What do I do with the placenta?

For most first-time Muslim parents, this question usually comes to mind only at the end of term or even after birth itself. Most do not know what to do with the placenta, or unsure how to clean it, or do not know if its a good idea to dispose of it instead.

Here is MUIS’ statement about the burial of the placenta:

3. In Islam, must the placenta be buried after the birth of the baby?

While some scholars are of the opinion that it is encouraged to bury the placenta, it is not compulsory.
For those who wish to bury it, it should be done properly and safely. It is also permissible to leave it at the hospital.

The same ruling goes for the Malaysian body, JAKIM. Burying the placenta is regarded as harus (ie: it is alright to do, or not to do).

A placenta that is not claimed at the hospital will be disposed of properly as medical waste. It will not be used in any clinical experiments or stored in a blood bank without your consent.

So how do I clean the placenta, and how do I bury it?

Here is a step-by-step guide with pictures on how to clean and bury the placenta (in Malay):


Why is it recommended to wash the placenta before burying? This is to reduce the ‘meaty’ smell from the placenta to prevent animals from scavenging it. It is done for the sake of hygiene, and not because it is part of a ritual. Cleanliness is part of the faith, hence the emphasis.

Make sure the hole is also dug deep enough to prevent accidental exposure when humans or animals walk over it.

Other questions:

Do I need to bury it behind a mosque?

This is not compulsory, you can bury it anywhere as long as it is a good and legitimate place. In Singapore, this is usually in the compounds of a landed house of somebody you know. Due to our land scarcity, most mosques do not allow any placenta burial. Some families I know even bring it across the causeway to bury it in a relative’s kampung compound.

Do I need to use an urn to cover the placenta before burial?

This is done for hygiene (again to reduce smell), so while it is good, it is not compulsory. A cotton cloth would suffice. Or if nothing is available, you do not need to cover it with anything as long as the hole is dug deeply.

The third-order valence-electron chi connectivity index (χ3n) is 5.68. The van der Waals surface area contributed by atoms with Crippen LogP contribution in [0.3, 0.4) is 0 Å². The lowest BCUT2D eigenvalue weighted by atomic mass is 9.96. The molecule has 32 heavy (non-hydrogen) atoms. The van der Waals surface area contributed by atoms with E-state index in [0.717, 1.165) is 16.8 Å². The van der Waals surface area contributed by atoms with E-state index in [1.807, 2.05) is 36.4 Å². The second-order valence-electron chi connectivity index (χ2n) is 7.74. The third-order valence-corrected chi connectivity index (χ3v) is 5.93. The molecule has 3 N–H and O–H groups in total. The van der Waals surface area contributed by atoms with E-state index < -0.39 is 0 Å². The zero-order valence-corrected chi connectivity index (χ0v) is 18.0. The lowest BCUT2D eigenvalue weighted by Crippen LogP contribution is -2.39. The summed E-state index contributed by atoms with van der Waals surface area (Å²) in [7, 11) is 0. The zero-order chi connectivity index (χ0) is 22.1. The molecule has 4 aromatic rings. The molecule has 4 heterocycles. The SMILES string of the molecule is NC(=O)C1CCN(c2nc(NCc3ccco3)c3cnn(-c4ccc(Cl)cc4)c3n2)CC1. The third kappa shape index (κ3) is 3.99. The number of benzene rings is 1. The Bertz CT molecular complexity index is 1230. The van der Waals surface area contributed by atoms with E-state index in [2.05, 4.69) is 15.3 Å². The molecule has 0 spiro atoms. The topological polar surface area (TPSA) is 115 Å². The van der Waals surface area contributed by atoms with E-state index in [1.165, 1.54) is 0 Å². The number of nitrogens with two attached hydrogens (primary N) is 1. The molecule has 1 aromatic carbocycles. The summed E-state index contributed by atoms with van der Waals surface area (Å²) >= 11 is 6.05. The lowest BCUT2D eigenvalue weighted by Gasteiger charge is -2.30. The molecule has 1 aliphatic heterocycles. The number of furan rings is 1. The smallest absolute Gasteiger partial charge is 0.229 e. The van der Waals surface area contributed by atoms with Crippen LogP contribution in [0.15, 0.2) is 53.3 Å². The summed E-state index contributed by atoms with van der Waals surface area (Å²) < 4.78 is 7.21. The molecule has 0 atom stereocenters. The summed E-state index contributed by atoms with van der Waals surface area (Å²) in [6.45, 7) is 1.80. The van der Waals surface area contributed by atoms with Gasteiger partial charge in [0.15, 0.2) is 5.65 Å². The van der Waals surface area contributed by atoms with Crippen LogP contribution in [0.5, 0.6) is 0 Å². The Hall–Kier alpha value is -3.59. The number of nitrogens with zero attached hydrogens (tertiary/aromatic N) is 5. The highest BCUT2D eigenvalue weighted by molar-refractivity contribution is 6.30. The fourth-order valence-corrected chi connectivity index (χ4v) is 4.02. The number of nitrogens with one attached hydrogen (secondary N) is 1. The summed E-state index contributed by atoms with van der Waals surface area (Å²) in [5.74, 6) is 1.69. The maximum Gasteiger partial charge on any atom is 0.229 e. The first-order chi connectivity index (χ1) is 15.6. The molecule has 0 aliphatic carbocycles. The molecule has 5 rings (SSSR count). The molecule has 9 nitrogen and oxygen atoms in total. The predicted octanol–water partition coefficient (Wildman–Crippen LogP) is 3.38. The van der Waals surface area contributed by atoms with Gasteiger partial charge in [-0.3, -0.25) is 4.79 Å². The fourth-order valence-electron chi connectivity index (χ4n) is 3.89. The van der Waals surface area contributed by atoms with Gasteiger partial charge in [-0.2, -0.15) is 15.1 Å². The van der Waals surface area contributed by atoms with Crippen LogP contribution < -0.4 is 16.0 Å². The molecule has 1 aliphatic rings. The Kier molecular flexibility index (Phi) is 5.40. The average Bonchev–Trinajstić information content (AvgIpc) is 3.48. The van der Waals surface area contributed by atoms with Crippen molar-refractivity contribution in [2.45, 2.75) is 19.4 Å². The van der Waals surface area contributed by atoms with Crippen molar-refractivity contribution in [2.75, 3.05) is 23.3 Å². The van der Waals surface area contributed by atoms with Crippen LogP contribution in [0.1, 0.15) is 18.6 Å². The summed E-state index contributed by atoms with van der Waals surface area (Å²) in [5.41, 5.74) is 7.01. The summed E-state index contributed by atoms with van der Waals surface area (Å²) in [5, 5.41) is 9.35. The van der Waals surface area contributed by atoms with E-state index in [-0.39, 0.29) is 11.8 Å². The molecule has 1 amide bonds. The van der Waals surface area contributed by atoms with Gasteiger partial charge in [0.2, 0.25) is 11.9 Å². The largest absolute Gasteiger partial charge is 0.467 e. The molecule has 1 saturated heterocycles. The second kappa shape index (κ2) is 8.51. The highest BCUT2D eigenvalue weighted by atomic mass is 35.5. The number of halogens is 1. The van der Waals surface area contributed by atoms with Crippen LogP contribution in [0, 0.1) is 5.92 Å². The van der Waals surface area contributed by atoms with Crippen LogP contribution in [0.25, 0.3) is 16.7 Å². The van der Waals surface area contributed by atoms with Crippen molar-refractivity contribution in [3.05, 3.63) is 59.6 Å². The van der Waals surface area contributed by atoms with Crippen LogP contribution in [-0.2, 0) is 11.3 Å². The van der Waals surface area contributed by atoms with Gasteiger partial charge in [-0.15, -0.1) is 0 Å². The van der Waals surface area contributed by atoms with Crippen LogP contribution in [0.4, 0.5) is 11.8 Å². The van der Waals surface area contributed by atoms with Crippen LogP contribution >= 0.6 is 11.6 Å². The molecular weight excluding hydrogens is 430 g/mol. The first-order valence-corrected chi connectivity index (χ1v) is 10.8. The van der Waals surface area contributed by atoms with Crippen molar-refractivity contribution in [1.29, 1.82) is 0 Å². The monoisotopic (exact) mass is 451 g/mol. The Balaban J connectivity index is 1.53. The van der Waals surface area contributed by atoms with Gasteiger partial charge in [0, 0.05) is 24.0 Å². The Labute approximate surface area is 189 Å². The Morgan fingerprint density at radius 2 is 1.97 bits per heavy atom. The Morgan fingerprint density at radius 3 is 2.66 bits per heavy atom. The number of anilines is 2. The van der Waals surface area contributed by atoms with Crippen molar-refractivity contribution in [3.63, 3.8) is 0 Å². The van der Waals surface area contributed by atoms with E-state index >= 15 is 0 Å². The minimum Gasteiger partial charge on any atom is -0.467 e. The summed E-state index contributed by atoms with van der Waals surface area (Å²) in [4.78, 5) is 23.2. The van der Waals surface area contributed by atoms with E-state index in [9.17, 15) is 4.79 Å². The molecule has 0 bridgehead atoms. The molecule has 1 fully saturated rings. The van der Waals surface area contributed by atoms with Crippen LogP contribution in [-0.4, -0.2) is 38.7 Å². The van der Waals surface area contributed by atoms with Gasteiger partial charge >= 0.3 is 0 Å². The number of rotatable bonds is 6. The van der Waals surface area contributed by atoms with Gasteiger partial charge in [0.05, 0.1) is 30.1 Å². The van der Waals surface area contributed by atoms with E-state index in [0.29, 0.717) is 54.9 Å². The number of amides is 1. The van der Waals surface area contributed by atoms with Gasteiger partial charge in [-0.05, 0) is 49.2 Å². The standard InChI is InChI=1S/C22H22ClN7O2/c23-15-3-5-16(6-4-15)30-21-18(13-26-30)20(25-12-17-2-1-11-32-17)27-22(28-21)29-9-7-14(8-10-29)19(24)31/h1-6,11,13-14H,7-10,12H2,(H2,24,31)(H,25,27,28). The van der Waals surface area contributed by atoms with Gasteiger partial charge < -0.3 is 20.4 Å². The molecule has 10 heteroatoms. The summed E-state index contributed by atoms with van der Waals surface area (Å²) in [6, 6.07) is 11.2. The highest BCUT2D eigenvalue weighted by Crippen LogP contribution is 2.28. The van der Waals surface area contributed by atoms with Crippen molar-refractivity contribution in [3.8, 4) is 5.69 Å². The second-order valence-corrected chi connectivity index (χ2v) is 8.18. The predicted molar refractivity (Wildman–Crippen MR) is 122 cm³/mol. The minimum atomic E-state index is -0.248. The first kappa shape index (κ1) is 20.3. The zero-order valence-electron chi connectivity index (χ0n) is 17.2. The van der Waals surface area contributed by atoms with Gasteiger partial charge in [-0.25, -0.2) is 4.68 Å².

How do I store the placenta while in transit (after cleaning and before burial)?

You can store it in the freezer part of the refrigerator just like how you would store any other frozen food. This will eliminate any smell and prevent bacteria from multiplying too quickly.

Not everyone will have the convenience of acquiring land to bury the placenta. If you find it too difficult to bury the placenta, it is highly recommended that you let the hospital dispose it for you instead.

May we all be under Allah’s guidance always, Ameen.

– Hanani, Yaqyn Birth


Where’s my waterbag?

I got a very interesting question in my inbox today:
“Hanani, normally for us whose waterbag has burst first before giving birth, where’s the bag when baby comes out?”

Have you every thought about this? For most mothers who give birth in hospitals, they are usually not aware of their placenta or how it looks like. I asked about this in my class, and 90% of my students did not take note of their placenta after birth.

In a birth setting with a midwife though, the midwife will check the placenta *together* with the mother and explain what all the parts are (or if there are any missing parts). I remember after the birth of Husainy, my midwife checked my placenta and excitedly declared: “All intact! Would you like to see it??” At that time, I wasn’t very wise and I thought it very strange to be asked if I wanted to see it.

With Rosebud, my midwife went a step further and asked me if I wanted to touch/feel how strong the membranes are (the amniotic sac). Of course I wanted to touch it! SubhanaAllah, that bags of water that held my child safe for 9 months felt very tough! Its very thin, like plastic, but very tough, like rubber. SubhanaAllah SubhanaAllah SubhanaAllah…

Here’s a photo of the placenta with a burst amniotic sac (aka waterbag) without the baby. *warning – bloody photo* It’s not mine though 🙂

As you can see, the amniotic sac that surrounds the baby is attached to the placenta, so when it breaks , it will look like part of the placenta unless you stretch it as in the photo in the link below. Hope that answers your question, my friend! 😀